Oregonians using disabled parking permits will have an extra hoop to jump through when renewing their licenses after New Year's Day.

Oregonians using disabled parking permits will have an extra hoop to jump through when renewing their licenses after New Year's Day.

The Legislature passed a law requiring Oregonians using disabled parking permits to provide the Driver and Motor Vehicles Division with a medical professional's certification of their disability each time they renew their licenses.

Drivers are required to display a disabled parking placard in order to park in designated parking spots. A placard user may be either the driver or passenger of the vehicle.

Drivers previously needed medical confirmation only when they first applied for a placard. However, some drivers continued using the placards after the short-term disabilities ended. Although stiff penalties existed, enforcement was apparently another matter.

"There was a challenge enforcing the law," said DMV spokesman Kevin Beckstrom. "This was supposed to close loopholes. It is the best fix the Legislature could come up with."

There were 72,000 disabled parking placards in circulation during 2008, including 32,000 issued for the first time.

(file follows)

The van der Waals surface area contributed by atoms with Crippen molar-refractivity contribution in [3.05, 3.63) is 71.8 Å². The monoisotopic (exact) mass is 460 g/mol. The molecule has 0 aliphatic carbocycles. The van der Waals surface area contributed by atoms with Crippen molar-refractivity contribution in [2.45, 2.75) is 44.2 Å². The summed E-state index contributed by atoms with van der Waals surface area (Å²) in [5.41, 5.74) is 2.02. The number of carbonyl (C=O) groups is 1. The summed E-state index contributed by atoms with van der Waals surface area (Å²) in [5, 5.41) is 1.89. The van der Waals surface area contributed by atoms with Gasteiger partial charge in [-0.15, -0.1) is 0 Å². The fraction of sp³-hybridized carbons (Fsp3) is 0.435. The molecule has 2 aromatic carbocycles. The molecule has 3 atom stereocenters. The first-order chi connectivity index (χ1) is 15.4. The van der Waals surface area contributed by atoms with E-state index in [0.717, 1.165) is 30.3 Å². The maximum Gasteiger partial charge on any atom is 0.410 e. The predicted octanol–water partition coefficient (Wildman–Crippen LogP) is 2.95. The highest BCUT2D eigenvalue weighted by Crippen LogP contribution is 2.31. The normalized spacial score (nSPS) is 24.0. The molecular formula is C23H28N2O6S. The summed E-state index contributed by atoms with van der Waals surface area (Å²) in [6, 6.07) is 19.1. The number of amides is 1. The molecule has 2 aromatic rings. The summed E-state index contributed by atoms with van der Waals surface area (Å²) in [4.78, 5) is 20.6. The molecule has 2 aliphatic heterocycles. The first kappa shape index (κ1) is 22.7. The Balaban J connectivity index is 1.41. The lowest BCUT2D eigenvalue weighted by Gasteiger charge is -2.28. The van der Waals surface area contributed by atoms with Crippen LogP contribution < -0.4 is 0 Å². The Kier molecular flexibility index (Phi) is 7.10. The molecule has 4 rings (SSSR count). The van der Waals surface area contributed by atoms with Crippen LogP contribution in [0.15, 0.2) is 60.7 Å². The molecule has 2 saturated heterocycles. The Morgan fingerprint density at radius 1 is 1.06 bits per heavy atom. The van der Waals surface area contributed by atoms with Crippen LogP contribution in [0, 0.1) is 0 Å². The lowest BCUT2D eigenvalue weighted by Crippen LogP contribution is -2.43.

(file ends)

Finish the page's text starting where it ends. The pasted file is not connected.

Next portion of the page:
Although Oregon drivers licenses are good for up to eight years, chances are the change will catch senior citizens who have carried placards for lengthy periods by surprise. It will also likely mean scheduling an extra visit to the doctor's office in order to get a signature.

"I think there is always someone who is going to push the rules," said Patti Proctor, executive director of Medford Senior Center. "I work around seniors, the good portion who do have parking permits."

Placards can block a driver's view, so the permits are often relegated to the glove compartment or console while the auto is in operation.

"The No. 1 challenge is for them to remember to hang them up when they park," Proctor said.

While many of the senior center regulars won't have to renew their licenses for several years, she said it might create difficulties for some.

"It's kind of like the 85-year-old World War II vet, who was born in a rural area in the winter and his parents never bothered to go into town to get a birth certificate," Proctor said. "Now he needs one. They're doing this for the general good, but it's (because) just a few people are pushing the envelope."

The new certification must be dated within six months of the applicant's driver license or identification card renewal.

"There are all kinds of reasons people could get a disabled parking permit," Beckstrom said. "Everything from recovering from surgery to illness. But when the recovery is over, they can't use them."

Applicants must renew their driver's license or photo ID card, along with any disabled parking permit, in person at a DMV field office.

Reach reporter Greg Stiles at 776-4463 or e-mail business@mailtribune.com.